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Health screening using adverse childhood experiences: further evidence highlights the need to hit pause


10 Mar 2022

Childhood adversity has long been viewed as a key risk factor for physical and mental health problems later in life. However, as KCL's Dr Alan Meehan and Professor Andrea Danese explain, their re-analysis of the original ACEs data casts serious doubt on the appropriateness of adversity scores for individual health screening.

It is well-established that adverse childhood experiences (ACEs) such as abuse, neglect or other forms of household dysfunction are associated with poor physical and mental wellbeing later in life. With one in two children in the UK experiencing ACEs, minimising their negative consequences has become a key target of healthcare interventions. As part of this, there have been growing calls to screen for ACEs in primary and secondary paediatric settings, in order to identify vulnerable individuals and provide targeted interventions to prevent or buffer the harmful impact of ACEs on their later health.

This shift towards routine ACE screening is driven by a large body of studies, beginning with the landmark 1998 ACE study, published in the American Journal of Preventive Medicine. In a sample of over 8,000 adults in the US who reported their exposure to 10 categories of ACEs, this study found that as the number of reported ACEs increased, so too did the risk of experiencing a range of physical and mental health problems. Similarly, those who reported four or more types of ACEs (compared to those reporting none) displayed a significantly increased risk for a range of adverse health conditions.

While these findings have been replicated at the population level in multiple studies, the extent to which these ACE ‘scores’ can accurately identify specific individuals who will have physical and mental health problems as a result of experiencing four or more ACEs remains unclear. This is because we still don’t fully understand how additional risk factors that commonly co-occur with ACEs (such as poverty) interact with ACEs to compound their negative impact, nor do we fully understand how sources of individual resilience potentially mitigate these negative consequences. For these reasons, it remains unclear which individuals in the population will go on to develop severe health problems.

This knowledge is referred to as a measure’s ‘sensitivity’ and is essential for any screening activity to be meaningful or effective in identifying the individuals who are most at risk of a poor outcome.

To test the ACE score’s ability to classify individual health risk, we have revisited the data from the original ACE study. We quantified the extent to which this score could accurately differentiate adults with and without various health problems, also known as ‘discrimination’. Based on this measure, we found that the overall ACE score’s ability to predict poor health ranged from poor to fair at best.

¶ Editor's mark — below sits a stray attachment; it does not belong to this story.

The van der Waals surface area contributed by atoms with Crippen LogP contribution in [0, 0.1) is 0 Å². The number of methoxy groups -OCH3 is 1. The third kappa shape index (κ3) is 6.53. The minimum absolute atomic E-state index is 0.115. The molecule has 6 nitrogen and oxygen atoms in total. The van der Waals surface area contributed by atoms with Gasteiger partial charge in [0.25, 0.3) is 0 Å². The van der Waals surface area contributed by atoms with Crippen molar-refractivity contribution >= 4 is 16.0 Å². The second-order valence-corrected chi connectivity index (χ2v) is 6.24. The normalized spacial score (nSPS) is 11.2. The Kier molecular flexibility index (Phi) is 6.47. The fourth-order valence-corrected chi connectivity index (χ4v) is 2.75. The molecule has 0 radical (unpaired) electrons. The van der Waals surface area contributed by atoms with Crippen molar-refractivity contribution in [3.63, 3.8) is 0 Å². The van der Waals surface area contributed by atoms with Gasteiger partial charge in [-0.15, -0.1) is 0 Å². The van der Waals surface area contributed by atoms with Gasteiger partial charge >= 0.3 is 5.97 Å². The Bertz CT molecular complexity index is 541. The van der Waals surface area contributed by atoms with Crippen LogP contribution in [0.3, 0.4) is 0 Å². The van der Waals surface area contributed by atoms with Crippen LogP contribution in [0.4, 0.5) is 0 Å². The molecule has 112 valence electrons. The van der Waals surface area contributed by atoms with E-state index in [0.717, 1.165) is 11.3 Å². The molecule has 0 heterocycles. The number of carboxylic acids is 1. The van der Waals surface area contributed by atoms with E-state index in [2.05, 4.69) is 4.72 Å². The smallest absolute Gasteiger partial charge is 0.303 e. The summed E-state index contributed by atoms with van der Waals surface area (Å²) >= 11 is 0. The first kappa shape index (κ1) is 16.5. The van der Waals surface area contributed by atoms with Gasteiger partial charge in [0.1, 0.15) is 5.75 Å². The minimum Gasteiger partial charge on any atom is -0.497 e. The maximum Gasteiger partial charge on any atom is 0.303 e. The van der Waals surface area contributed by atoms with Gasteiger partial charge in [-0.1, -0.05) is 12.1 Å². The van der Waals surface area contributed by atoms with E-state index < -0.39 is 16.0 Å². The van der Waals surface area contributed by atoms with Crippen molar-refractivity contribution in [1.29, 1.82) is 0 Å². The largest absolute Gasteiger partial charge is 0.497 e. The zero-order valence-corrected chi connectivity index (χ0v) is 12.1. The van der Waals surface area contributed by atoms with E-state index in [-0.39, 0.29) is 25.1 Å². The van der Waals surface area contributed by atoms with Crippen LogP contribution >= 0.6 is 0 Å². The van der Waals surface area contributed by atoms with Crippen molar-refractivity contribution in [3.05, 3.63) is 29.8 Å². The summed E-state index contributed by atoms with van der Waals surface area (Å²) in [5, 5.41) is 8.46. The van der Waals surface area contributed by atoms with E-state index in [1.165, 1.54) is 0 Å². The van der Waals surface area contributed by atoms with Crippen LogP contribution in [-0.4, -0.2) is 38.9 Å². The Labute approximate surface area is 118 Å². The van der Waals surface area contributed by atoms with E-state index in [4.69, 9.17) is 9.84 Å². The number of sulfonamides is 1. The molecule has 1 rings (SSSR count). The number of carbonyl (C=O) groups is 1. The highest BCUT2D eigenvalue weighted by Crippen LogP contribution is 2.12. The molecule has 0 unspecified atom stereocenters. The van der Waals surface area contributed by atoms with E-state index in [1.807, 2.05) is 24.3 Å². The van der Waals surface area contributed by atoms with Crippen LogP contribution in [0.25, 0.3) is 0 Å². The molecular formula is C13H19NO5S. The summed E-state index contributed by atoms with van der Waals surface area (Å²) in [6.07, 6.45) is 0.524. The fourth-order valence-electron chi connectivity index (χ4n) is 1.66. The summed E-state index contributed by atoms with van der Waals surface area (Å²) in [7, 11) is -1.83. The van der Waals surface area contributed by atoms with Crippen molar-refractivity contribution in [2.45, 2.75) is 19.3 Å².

We also examined the classification ability of the established screening cut-off point for ‘high-risk’ (4+) and ‘low-risk’ (0–3) ACE groups. Here, we found that only a small proportion of adults with life-threatening health problems had reported experiencing four or more ACEs. We also found that the actual rates of health problems observed among those in the ‘high-risk’ 4+ ACEs group were relatively low, undermining the ability of this threshold to identify those who may be in genuine need of follow-up care or intervention.

Alongside other recent findings from longitudinal cohort studies in the UK and New Zealand, our results further call into question the usefulness of ACE scores for identifying individuals who may be at risk of poor mental health outcomes. In particular, their inability to discriminate individuals who are most vulnerable risks withholding useful services from those who need them the most, as well as referring individuals to services that are not needed. Such activities are wasteful at best, but also risk harming individuals by creating unsubstantiated worry or stigmatisation.

In the face of calls for universal ACE screening in paediatric settings, these findings also offer empirical support to concerns raised in EIF’s recent consultation of experts in the field, which recommended that all frontline ACE screening practices should be halted until validated measures – in other words, those that are sufficiently sensitive for identifying ACEs – become available, with protocols developed for their use.

Taken together, this new evidence sounds a note of caution about the presumed promise of individualised screening under the current ACEs framework, and suggests a need to reconsider our current direction of travel.

Andrea Danese is professor of child and adolescent psychiatry in the Institute of Psychiatry, Psychology and Neuroscience at King's College London. Alan Meehan is a teaching fellow in the Institute.

About the author

Prof Andrea Danese

Andrea is a member of the EIF evidence panel.